29-03-2016 at 19:26

Key Concepts from Patrick de Maré developed by Teresa von Sommaruga Howard

Teresa von Sommaruga Howard
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In this text you will see key concepts from Patrick de Maré developed by Tereasa von Sommaruga Howard: Outsight - Transposition - Median group - Culture - Mind and Dialogue. 

Outsight: “Whereas insight is the inwardly oriented expansion of consciousness, outsight refers to the outward expansion of social consciousness and thoughtfulness” ….


Outsight: “Whereas insight is the inwardly oriented expansion of consciousness, outsight refers to the outward expansion of social consciousness and thoughtfulness” (de Maré in Lenn and Stefano, Karnac, 2012, p.129).

Transposition: replaces transference as it involves cultural situations and contexts as distinct from referring to individual people.  Transposition refers to the Gestalt background that is brought to the fore against which the multi personal network operates. Transposition also occurs when people in groups create subcultural climates consisting of unconscious rejected fantasies and frustrated parts of themselves and produce atmospheres that are neither realistic or gratifying” (de Maré, 1991, pp.103 – 4).

Median Group: Definitely not medium or medium sized!  The term Median Group comes from the word Median in English meaning ‘in the middle' or 'space between'.  In Group Analytic terms it refers to the group between the large group and the small group or between society and the family; the community, where it is possible to get a word in edgeways and practise being able to speak in the social domain.  My view is that the distinction between these three groups comes from the size of the circle and the room in which the circle is located rather then the number of people in the group is my idea and experience

Culture: From de Maré: “Culture is the outcome of a dialectical conflict between the individual system and environmental ‘reality’” (p. 79).  Culture refers to the context that human beings create in contrast to nature, which is natural (p. 75).  "It is not the individual that is unconscious but the culture that does not allow the thought to be voiced" (p. 77).  The median group and the large group "sets out to discover the very essence of thought, mind and culture" (p. 77). Thinking is cultural rather than natural.  It needs to be learned.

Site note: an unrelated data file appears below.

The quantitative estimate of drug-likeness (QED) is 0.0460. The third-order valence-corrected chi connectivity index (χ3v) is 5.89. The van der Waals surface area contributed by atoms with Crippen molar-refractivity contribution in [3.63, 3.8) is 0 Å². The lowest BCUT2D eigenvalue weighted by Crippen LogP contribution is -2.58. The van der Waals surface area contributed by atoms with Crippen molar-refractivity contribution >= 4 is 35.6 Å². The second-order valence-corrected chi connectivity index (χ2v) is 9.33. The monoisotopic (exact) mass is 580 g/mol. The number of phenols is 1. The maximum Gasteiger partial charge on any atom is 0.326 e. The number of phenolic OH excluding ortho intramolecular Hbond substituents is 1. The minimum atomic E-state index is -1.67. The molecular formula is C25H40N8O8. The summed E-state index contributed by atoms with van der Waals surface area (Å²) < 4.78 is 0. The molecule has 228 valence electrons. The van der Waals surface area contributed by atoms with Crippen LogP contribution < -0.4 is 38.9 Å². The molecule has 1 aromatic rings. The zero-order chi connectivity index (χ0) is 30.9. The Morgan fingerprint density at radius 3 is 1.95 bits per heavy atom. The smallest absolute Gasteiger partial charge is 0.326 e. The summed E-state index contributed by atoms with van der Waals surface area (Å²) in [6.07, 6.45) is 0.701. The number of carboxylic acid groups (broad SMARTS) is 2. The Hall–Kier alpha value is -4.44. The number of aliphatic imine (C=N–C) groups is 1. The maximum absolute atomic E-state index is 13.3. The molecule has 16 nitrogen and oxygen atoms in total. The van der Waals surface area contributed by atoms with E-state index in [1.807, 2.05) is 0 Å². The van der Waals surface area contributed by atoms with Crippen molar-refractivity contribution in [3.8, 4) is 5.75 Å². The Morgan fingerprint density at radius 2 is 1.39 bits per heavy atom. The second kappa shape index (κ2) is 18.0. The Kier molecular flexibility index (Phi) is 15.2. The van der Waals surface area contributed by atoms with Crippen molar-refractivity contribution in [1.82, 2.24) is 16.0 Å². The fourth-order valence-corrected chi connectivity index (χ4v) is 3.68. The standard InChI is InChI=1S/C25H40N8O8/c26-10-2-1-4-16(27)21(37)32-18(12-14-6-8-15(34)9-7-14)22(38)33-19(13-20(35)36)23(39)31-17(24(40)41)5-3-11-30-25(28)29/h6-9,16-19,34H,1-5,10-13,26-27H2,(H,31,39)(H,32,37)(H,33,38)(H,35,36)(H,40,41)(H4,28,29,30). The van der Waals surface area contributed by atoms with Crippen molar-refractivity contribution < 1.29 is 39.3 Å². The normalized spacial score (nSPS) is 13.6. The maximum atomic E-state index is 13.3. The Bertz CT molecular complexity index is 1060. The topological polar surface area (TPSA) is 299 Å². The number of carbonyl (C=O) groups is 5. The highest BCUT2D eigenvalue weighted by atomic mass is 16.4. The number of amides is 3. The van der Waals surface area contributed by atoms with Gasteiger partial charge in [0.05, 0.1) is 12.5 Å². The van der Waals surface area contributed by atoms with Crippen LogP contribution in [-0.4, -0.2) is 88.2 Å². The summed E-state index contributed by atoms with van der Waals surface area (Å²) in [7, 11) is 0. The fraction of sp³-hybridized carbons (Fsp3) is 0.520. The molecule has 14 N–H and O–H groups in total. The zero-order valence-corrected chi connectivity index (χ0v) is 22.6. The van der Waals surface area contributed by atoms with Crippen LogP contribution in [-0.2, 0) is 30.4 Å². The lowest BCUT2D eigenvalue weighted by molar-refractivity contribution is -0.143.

Mind: comes from the Norse word (mynde, which is equivalent to ‘vote’).  Culture is the ‘group mind’ meaning grouping of minds.  Social and cultural are “polar opposites in a state of dialectical tension.  It is this tension (hate) that activates dialogue”.  “It lies in the encounter between mental processes and society of which culture is the outcome, a multipolar network as distinct from a triadic dialectic” (de Maré, 1991, p. 81).

Dialogue: means through the word.  “Dialogue is a continuous critique of language” (p. 44).  “It has the following properties: It has the fullness and precision of the analog as distinct from the binary digital form; it functions without final truths; it has the continuous evolvement of a totalizing system; it is a general way of interacting; it concerns connection, relatedness, wholes, both structures and systems, and it Is not only dependent on dialectic process of thesis and antithesis; it is tangential with nuances of relation and meaning, including pauses and silences; it is concerned with continuum, not simply with boundaries; it allows for different communications taking place simultaneously; it both influences and is influenced by atmosphere and cultural context; it can be open, free-floating, untamed, evocative, and proactive, empathic and rich in ambiguities, full of non-verbal meanings, with poetry, timing, style, quality, complexity” (p. 47).  “Like dreams dialogue often appears disconnected, accepting the most violent contradictions without objection and disregarding knowledge that carries great weight in other situation” (p. 149).


De Maré, P. Piper, R. & Thompson, S., (1991).  Koinonia: From Hate, through Dialogue, to Culture in the Large Group.  London: Karnac .

Lenn, R., & Stefano, K., (2012). Small, Large and Median Groups: the Work of Patrick de Maré. London: Karnac.

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